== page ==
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Heres what Canadas new 5 and 10 polymer bills look like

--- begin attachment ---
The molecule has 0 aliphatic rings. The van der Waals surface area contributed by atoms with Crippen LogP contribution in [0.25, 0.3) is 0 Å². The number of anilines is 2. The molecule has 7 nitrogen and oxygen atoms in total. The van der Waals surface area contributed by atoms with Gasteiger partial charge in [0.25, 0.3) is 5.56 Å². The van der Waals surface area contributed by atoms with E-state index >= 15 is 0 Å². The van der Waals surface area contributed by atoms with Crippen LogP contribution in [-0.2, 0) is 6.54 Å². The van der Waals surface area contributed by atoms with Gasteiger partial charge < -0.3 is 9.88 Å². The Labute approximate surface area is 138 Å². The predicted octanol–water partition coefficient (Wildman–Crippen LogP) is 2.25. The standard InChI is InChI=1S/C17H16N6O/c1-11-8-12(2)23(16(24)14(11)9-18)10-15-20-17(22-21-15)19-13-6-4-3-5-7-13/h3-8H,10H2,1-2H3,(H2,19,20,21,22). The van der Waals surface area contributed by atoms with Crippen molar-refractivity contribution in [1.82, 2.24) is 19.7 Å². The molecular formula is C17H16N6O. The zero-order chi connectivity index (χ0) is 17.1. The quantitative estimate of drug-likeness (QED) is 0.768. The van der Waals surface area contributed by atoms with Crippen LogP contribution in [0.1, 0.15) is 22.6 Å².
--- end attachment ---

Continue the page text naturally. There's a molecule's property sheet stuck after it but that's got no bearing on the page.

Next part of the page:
THE CANADIAN PRESS/Sean Kilpatrick THE CANADIAN PRESS/Sean Kilpatrick THE CANADIAN PRESS/Sean Kilpatrick OTTAWA — Chris Hadfield phoned home to help unveil Canada’s new plastic money.[np_storybar title=”Poll: Do you like the new bills?” link=””%5D [/np_storybar]The Canadian astronaut commanding the International Space Station made a cameo via satellite Tuesday as outgoing Bank of Canada governor Mark Carney and Finance Minister Jim Flaherty introduced the latest in polymer currency.The guest appearance of Hadfield — the popular space man who tweets photos, strums his guitar and does science experiments while floating hundreds of kilometres above the Earth’s surface — was perhaps no great surprise given the $5 bill’s space motif and some telegraphing on Flaherty’s part.Have you seen what’s on Canada’s new $5 bank note? Just announced it today with @bankofcanada from orbit. — Chris Hadfield (@Cmdr_Hadfield) April 30, 2013The finance minister stalled briefly until a phone began to ring. Flaherty took a friendly jab as the central banker, who is leaving soon to take over the Bank of England.“Don’t tell me it’s London calling,” Flaherty joked.A bobbing Hadfield then chatted with Flaherty and Carney as a $5 note spun around in front of him like the hands on a clock in the absence of gravity.The note features images of the Canadarm, a generic astronaut and Dextre, the Canadian Space Agency’s robotic handyman, while the $10 — also revealed Tuesday — has a picture on it of a train running through the Rockies.“From orbit, it’s really clear that Canada’s internal accomplishments have reached well beyond our extensive frontiers,” Hadfield said.“These new polymer notes show us the type of thing that we can accomplish when we really put our minds to it.”The new notes will go into circulation in November, joining the other polymer bills that were previously introduced.Documents released earlier this week show some people found the new $5 bill too “cartoonish” and the $10 too old-fashioned.The bank says the polymer notes last two-and-a-half times longer than the old, cotton-paper bills.THE CANADIAN PRESS/Sean Kilpatrick THE CANADIAN PRESS/Sean Kilpatrick THE CANADIAN PRESS/Sean Kilpatrick Some Canadians are less than thrilled with the country’s new line of plastic bills. Vending machine owners complained last fall after the release of the new $20 that their machines would not accept the new currency. As many as half a million machines that scan bank notes needed reprogramming to accept the radically redesigned bills, according to a Canadian Press report at the time.In addition, unconfirmed reports of melting bills emerged last July when a Kelowna, B.C., bank teller said she had heard of cases in which several bills had melted together inside a car. Canada’s central bank said it could not disclose details of behind-the-scenes discussions about tales of melting banknotes as they could endanger national security or international relations.Some people took to Twitter to lament the move from paper to plastic, while others voiced annoyance over the change in imagery on the bills:Noooooo. Now all our bills are that lame plastic..there is something visceral & cool about the feel of paper bills.… — Andrew King (@twitandrewking) April 30, 2013The young hockey players are gone from the new $5? Replaced by a robot?? #StompinTomOnThe5!!… — Andrew Rodger (@StompinTomOn5) April 30, 2013Others responded more positively to the new bills:The new $5 and $10 bills look very — John C (@7John_7) April 30, 2013Take that, world! Our new currency will have SPACE ROBOTS on it!… — Screenhog (@_screenhog) April 30, 2013 read more